Carl Hansen & Søn



Captivated by the chairs an American cinematographer and his wife had used on their African safari, Kaare Klint set out to transform the portable knockdown archetype into an elegant design for modern interiors.

Designed by Kaare Klint.


The safari chairs in the couple's photos were likely based on Indian Roorkhee Chairs used by the British military - possibly the first examples of self-assembled furniture.

The archetype featured glue-less joints, tool-free assembly, and an intelligent construction that caused the joints to tighten when the chair was occupied, enhancing strength and stability.

Klint delved into simplifying, clarifying and refining the chair's composition, exhibiting his final Safari Chair design in 1933 at the Copenhagen Cabinetmakers' Guild Exhibition. While inspired by its British predecessor, Klint's sophisticated, lightweight chair is defined by his signature systematic approach, fine craftsmanship, well-conceived proportions, and remarkable material effects.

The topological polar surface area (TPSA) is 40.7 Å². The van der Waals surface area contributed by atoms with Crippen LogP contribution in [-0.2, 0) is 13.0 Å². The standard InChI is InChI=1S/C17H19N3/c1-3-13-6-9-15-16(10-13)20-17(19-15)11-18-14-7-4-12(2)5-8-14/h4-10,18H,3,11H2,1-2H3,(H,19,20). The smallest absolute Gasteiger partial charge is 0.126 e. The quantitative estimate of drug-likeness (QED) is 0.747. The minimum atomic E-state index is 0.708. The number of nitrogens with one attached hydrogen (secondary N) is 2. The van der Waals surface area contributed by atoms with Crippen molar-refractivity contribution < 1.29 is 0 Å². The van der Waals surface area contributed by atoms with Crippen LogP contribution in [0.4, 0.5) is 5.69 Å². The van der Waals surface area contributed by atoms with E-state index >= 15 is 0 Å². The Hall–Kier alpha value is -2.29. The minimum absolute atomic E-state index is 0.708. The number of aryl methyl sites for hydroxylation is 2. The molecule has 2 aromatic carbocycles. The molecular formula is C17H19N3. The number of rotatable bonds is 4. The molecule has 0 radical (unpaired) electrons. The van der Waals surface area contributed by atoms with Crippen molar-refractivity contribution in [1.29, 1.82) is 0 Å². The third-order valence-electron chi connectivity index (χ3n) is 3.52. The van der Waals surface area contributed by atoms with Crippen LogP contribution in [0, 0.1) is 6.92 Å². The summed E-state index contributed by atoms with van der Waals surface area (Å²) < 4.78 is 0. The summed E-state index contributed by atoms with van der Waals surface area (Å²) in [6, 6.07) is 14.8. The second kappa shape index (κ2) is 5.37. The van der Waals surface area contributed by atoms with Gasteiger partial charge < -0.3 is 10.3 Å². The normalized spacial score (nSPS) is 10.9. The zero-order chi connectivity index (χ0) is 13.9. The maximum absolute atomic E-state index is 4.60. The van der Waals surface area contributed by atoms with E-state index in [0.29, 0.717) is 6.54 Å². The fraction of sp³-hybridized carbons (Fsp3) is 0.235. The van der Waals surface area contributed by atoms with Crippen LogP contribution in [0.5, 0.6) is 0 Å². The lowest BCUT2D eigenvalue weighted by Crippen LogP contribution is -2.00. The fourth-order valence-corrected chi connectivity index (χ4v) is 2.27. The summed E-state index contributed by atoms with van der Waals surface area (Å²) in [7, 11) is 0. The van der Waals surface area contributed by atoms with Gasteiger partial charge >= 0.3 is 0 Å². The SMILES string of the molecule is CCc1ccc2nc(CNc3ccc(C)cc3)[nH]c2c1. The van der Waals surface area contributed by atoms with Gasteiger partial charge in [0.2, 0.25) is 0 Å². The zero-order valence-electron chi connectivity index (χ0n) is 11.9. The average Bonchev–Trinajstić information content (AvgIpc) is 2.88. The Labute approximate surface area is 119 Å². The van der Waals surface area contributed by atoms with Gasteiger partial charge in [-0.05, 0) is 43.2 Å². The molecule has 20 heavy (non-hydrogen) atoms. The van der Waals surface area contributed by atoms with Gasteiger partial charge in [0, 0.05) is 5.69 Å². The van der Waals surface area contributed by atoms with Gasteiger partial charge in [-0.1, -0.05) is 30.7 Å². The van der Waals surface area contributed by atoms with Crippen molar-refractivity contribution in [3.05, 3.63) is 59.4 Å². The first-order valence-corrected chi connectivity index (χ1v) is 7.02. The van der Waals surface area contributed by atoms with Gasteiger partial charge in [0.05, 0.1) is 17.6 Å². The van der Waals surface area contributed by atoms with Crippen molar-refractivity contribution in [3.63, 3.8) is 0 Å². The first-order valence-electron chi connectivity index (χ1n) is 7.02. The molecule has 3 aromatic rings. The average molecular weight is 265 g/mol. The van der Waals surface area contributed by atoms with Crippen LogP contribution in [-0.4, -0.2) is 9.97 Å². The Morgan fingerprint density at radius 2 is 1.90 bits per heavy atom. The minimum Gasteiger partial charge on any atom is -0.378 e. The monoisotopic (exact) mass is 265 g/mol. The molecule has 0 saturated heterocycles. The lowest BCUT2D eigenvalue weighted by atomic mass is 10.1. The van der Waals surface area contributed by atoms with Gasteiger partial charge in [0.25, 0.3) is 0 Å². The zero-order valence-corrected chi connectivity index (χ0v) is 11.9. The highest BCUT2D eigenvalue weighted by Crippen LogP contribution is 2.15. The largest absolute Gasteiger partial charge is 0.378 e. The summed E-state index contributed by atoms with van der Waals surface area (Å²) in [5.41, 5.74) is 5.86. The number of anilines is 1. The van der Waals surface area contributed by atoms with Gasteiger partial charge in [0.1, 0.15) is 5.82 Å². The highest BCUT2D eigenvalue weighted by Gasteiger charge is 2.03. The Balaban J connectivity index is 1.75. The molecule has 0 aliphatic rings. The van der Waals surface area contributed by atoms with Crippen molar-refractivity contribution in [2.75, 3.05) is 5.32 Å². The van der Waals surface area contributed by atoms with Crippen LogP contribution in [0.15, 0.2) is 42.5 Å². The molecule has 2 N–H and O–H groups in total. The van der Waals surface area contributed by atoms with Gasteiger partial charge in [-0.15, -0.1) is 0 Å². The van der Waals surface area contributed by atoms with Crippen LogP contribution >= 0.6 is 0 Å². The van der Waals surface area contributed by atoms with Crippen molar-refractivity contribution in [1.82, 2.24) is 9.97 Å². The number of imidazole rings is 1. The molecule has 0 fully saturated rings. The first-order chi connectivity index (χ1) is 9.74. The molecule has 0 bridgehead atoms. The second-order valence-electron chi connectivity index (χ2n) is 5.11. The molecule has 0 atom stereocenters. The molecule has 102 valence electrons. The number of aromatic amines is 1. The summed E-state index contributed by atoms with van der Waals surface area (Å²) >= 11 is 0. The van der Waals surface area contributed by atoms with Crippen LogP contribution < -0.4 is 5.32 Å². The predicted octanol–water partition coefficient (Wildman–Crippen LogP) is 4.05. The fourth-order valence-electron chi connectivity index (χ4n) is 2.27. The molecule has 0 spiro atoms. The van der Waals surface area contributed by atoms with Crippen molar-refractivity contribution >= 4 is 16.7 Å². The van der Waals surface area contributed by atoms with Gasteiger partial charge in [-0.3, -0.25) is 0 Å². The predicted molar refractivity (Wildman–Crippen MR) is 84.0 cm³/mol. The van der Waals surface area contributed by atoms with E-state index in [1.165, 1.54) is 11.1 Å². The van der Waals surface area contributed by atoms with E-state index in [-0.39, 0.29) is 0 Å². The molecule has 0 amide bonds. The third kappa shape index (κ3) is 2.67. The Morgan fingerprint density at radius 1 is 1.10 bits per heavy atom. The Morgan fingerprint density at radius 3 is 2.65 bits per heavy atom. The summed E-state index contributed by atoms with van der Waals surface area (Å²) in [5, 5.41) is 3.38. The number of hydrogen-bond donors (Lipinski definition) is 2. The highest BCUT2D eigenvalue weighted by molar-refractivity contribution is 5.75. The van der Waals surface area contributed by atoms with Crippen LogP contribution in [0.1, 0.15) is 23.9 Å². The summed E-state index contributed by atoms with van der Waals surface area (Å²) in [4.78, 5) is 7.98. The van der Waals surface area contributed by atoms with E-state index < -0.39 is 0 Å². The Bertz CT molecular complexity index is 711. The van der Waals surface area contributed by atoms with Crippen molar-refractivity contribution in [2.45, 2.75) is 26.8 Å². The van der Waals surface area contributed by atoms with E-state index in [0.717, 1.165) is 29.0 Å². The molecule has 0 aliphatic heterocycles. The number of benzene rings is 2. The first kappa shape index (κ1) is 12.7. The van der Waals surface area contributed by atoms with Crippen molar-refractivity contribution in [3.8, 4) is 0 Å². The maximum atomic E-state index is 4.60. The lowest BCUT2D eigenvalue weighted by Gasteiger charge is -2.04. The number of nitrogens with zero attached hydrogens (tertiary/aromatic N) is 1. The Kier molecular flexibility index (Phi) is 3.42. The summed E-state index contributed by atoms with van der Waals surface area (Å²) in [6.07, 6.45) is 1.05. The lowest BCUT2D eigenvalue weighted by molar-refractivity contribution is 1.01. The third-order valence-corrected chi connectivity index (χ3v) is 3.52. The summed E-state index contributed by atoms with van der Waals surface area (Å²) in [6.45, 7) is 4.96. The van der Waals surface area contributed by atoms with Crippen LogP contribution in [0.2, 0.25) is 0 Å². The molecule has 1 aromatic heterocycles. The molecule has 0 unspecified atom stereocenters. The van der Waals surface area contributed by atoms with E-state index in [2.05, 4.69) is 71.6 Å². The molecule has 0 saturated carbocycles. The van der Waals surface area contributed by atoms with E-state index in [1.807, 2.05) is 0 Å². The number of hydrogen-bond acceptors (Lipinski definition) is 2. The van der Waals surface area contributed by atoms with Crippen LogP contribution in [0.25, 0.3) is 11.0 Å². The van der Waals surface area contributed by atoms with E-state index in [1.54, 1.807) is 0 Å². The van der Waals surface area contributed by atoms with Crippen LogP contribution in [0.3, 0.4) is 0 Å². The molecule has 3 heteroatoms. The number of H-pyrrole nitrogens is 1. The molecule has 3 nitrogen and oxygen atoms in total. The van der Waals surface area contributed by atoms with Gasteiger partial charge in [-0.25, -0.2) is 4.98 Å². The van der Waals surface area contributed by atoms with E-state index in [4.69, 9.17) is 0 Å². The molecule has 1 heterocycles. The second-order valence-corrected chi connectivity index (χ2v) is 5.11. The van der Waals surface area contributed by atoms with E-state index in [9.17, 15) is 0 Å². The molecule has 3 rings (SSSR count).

The chair is made of solid wood and features a canvas or leather seat and back. The armrests are produced in saddle leather. 


The designer

Kaare Klint

Kaare Klint's influence as a professor at the Royal Academy of Fine Arts Furniture School in Copenhagen from 1924-54 led to a renewal of Danish furniture design. His teaching and designs were radical at the time as he focused heavily on functional analysis, the best materials and uncompromising craftsmanship.

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Product sheet

Product sheet with product description, description of the designer, environment, drawings, choices, contact information, etc.


Watch the making of the Safari chair:


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